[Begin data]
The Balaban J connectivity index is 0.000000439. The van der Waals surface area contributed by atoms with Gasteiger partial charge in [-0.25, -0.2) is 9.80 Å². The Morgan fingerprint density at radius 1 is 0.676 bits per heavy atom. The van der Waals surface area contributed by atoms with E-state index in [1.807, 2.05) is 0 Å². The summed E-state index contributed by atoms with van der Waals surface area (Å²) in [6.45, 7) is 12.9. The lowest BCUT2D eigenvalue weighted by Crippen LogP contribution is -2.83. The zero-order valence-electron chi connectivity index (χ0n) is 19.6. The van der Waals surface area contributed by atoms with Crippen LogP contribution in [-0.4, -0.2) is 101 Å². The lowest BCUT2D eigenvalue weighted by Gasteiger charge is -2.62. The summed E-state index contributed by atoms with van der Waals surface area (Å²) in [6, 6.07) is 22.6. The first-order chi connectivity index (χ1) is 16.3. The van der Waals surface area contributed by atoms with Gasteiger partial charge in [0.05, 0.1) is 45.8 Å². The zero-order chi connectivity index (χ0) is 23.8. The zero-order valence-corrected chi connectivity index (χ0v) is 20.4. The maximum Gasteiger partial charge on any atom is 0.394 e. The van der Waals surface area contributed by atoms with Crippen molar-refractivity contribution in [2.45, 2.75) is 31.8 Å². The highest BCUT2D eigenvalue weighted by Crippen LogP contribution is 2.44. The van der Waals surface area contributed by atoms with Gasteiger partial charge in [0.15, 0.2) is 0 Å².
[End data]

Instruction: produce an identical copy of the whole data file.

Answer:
The Balaban J connectivity index is 0.000000439. The van der Waals surface area contributed by atoms with Gasteiger partial charge in [-0.25, -0.2) is 9.80 Å². The Morgan fingerprint density at radius 1 is 0.676 bits per heavy atom. The van der Waals surface area contributed by atoms with E-state index in [1.807, 2.05) is 0 Å². The summed E-state index contributed by atoms with van der Waals surface area (Å²) in [6.45, 7) is 12.9. The lowest BCUT2D eigenvalue weighted by Crippen LogP contribution is -2.83. The zero-order valence-electron chi connectivity index (χ0n) is 19.6. The van der Waals surface area contributed by atoms with Crippen LogP contribution in [-0.4, -0.2) is 101 Å². The lowest BCUT2D eigenvalue weighted by Gasteiger charge is -2.62. The summed E-state index contributed by atoms with van der Waals surface area (Å²) in [6, 6.07) is 22.6. The first-order chi connectivity index (χ1) is 16.3. The van der Waals surface area contributed by atoms with Gasteiger partial charge in [0.05, 0.1) is 45.8 Å². The zero-order chi connectivity index (χ0) is 23.8. The zero-order valence-corrected chi connectivity index (χ0v) is 20.4. The maximum Gasteiger partial charge on any atom is 0.394 e. The van der Waals surface area contributed by atoms with Crippen molar-refractivity contribution in [2.45, 2.75) is 31.8 Å². The highest BCUT2D eigenvalue weighted by Crippen LogP contribution is 2.44. The van der Waals surface area contributed by atoms with Gasteiger partial charge in [0.15, 0.2) is 0 Å².